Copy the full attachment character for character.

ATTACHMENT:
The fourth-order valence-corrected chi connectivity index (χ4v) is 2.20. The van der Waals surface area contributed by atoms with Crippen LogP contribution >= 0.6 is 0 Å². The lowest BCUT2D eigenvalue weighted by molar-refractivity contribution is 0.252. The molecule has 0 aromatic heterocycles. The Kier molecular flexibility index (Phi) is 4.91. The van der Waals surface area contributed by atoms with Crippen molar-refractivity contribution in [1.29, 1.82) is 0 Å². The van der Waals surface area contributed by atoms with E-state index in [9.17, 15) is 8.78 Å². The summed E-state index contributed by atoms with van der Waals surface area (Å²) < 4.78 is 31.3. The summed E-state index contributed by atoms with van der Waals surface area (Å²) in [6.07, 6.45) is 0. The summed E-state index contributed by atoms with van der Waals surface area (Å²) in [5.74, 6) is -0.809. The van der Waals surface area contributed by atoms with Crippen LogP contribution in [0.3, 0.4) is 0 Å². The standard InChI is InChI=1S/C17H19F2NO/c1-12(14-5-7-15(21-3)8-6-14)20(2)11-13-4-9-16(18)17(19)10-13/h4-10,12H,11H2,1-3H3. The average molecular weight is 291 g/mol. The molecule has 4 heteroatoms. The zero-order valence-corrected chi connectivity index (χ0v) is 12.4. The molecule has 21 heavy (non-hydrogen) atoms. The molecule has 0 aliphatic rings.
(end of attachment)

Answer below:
The fourth-order valence-corrected chi connectivity index (χ4v) is 2.20. The van der Waals surface area contributed by atoms with Crippen LogP contribution >= 0.6 is 0 Å². The lowest BCUT2D eigenvalue weighted by molar-refractivity contribution is 0.252. The molecule has 0 aromatic heterocycles. The Kier molecular flexibility index (Phi) is 4.91. The van der Waals surface area contributed by atoms with Crippen molar-refractivity contribution in [1.29, 1.82) is 0 Å². The van der Waals surface area contributed by atoms with E-state index in [9.17, 15) is 8.78 Å². The summed E-state index contributed by atoms with van der Waals surface area (Å²) < 4.78 is 31.3. The summed E-state index contributed by atoms with van der Waals surface area (Å²) in [6.07, 6.45) is 0. The summed E-state index contributed by atoms with van der Waals surface area (Å²) in [5.74, 6) is -0.809. The van der Waals surface area contributed by atoms with Crippen LogP contribution in [0.3, 0.4) is 0 Å². The standard InChI is InChI=1S/C17H19F2NO/c1-12(14-5-7-15(21-3)8-6-14)20(2)11-13-4-9-16(18)17(19)10-13/h4-10,12H,11H2,1-3H3. The average molecular weight is 291 g/mol. The molecule has 4 heteroatoms. The zero-order valence-corrected chi connectivity index (χ0v) is 12.4. The molecule has 21 heavy (non-hydrogen) atoms. The molecule has 0 aliphatic rings.